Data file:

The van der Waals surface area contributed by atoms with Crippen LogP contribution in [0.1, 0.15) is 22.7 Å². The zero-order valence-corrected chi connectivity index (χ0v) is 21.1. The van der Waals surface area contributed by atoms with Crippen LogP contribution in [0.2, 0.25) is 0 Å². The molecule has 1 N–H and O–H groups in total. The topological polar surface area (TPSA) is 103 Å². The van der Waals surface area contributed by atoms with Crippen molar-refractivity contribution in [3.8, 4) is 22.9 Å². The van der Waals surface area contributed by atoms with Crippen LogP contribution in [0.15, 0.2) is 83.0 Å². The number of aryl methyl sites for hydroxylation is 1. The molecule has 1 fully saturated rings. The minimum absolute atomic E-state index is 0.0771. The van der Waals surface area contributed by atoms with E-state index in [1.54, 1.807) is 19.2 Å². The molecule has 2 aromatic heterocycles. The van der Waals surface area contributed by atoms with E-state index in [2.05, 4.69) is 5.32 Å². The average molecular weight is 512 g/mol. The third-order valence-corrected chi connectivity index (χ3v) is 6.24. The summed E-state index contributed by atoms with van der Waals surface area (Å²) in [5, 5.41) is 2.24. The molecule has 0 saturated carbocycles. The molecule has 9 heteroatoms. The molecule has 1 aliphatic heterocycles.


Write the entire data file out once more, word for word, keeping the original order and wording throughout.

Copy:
The van der Waals surface area contributed by atoms with Crippen LogP contribution in [0.1, 0.15) is 22.7 Å². The zero-order valence-corrected chi connectivity index (χ0v) is 21.1. The van der Waals surface area contributed by atoms with Crippen LogP contribution in [0.2, 0.25) is 0 Å². The molecule has 1 N–H and O–H groups in total. The topological polar surface area (TPSA) is 103 Å². The van der Waals surface area contributed by atoms with Crippen molar-refractivity contribution in [3.8, 4) is 22.9 Å². The van der Waals surface area contributed by atoms with Crippen LogP contribution in [0.15, 0.2) is 83.0 Å². The number of aryl methyl sites for hydroxylation is 1. The molecule has 1 fully saturated rings. The minimum absolute atomic E-state index is 0.0771. The van der Waals surface area contributed by atoms with E-state index in [1.54, 1.807) is 19.2 Å². The molecule has 2 aromatic heterocycles. The van der Waals surface area contributed by atoms with E-state index in [2.05, 4.69) is 5.32 Å². The average molecular weight is 512 g/mol. The third-order valence-corrected chi connectivity index (χ3v) is 6.24. The summed E-state index contributed by atoms with van der Waals surface area (Å²) in [5, 5.41) is 2.24. The molecule has 0 saturated carbocycles. The molecule has 9 heteroatoms. The molecule has 1 aliphatic heterocycles.